Wayne Sandilands: A man reborn and ready to end Bucs title drought
He's expropriated the Pirates No 1 shirt without compensation
If Wayne Sandilands were a farmer, he would be a true son of the soil. It is all in the surname: Sand+land.
For the better part of the soon to end 2018-19 season, the Pirates goalposts were like a poisoned chalice.
The club came close to conducting a commission of inquiry into the goalkeeping calamity, engineered by the comedy of errors committed by the butterfingers brigade of Sandilands, Jackson Mabokgwane and Siyabonga Mpontshane.
Sandilands got the nod for the maiden match of the campaign, a 1-1 draw with then newly promoted Highlands Park. The keeper, who models himself after retired former Turkish goalminder Rüstü Reçber, fumbled a backpass by Gladwin Shitolo.
That faux pas earned him jeers and was enough for him to be banished to the bench eight times and exiled to the stands on nine occasions as Mabokgwane and Mpontshane took turns to commit their own boo boos.
Like the proverbial phoenix, Sandilands has risen back to the front of the pecking order, expropriating the Pirates No 1 jersey without compensation.
The jeers have morphed into cheers with Sandilands - the staunch Christian - a man reborn as the anointed gloveman in the last 10 Pirates matches.
That period has been akin to walking on water for the Sea Robbers, a purple patch which saw them record six wins, three draws and a solitary defeat.
Those 21 points from a possible 30 propelled the title-chasing Pirates to the summit of the standings.
With winter rudely announcing its arrival in the Highveld, Sandilands was fetching his fireplace when I called him.
"I've just loaded it into the car and I have people with me," he said before politely asking to be called an hour later.
Sandilands contributed six clean sheets, helping to edge Pirates to ending a seven- year wait for the Holy Grail.
"That's why we joined Pirates, to contribute to the club's success. We're happy to be where we are now with two games to go. The cliche is, 'You can't be thinking about that yet.' It is not done yet. If you start too far ahead, it is easy to become more anxious and lose focus," said Sandilands.
The chase for the championship will certainly go down to the wire as Mamelodi Sundowns will not give up their gong sheepishly.
"If I had it my way it wouldn't. We will fight tooth and nail and do our part. We don't have to wait for anybody to do us favours. We win our two games and we are champions."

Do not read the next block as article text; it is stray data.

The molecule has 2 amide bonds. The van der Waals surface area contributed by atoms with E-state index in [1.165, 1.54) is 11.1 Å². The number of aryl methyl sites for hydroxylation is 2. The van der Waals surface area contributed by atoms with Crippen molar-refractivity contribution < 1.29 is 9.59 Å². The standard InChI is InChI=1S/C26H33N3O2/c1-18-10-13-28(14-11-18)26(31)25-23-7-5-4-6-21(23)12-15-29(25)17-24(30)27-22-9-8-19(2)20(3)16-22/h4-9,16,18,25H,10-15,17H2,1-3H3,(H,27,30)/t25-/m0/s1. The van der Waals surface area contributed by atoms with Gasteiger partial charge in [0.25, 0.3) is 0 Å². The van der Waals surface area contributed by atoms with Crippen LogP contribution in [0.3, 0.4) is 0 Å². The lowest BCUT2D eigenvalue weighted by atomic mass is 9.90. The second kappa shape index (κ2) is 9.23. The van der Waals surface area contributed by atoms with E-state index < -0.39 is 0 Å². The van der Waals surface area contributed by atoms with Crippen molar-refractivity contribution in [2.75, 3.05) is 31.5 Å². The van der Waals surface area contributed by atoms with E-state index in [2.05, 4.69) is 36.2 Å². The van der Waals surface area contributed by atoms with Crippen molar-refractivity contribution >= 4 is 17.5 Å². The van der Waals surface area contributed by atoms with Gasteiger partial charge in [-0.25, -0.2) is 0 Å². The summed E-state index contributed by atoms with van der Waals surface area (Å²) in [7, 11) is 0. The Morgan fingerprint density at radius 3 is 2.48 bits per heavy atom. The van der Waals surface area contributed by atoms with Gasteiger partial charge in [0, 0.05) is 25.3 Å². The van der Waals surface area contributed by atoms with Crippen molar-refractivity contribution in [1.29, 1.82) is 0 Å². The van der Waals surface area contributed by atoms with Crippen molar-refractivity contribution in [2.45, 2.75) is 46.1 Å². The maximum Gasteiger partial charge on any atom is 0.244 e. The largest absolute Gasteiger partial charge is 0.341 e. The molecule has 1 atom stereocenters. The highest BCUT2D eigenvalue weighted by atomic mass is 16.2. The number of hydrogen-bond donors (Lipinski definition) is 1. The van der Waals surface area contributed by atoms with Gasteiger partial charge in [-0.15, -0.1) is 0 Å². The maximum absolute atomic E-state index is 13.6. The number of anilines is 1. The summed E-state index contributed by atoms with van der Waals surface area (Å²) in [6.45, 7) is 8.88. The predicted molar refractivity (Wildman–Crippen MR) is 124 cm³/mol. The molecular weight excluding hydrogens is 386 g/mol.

It would be bittersweet were Pirates to end their drought at the expense of Downs being docked points for Arendsegate, no?
"That's not for me to say. Everybody has got to stick to the rules of the game. If we win the league it would have been a long journey." It is possible if the Buccaneers slip up against either Cape Town City or Polokwane City.
"It is so easy to go down that road. But to keep our own sanity, we focus on doing our part, whatever happens. Right now we've got six points ahead of us. It's one game at a time and leaving all the noise and complications out."
His teammates call him Mfundisi, because like former Pirates goalkeeper William Okpara, he preaches the word and leads his fellow players in prayer. Being on the sidelines brought perspective to his life while his faith fed his resilience.
"It wasn't easy. What allowed me to persevere was my faith. I won't take any credit. It comes down to God's grace, knowing him, his promises and his word; there's nothing I've done out of my own mental strength."
Blame Rustu for the black lines below his eyes. "I remember watching the World Cup and seeing him and being inspired by that. I wanted to be like him cause I liked his style and his aura.
"I used my wife's lipstick when I started doing it. I've been raiding her cosmetic bag. Sometimes it is the stuff Indian ladies use for face painting. But now a buddy of mine gets the stuff that American footballers use. Funny enough it is in the same container as a lipstick," says the married father of three.
"My eldest boy is a gymnast, my daughter loves horse riding and we think the two-year-old is a cage fighter, judging by the way he does things," he laughs.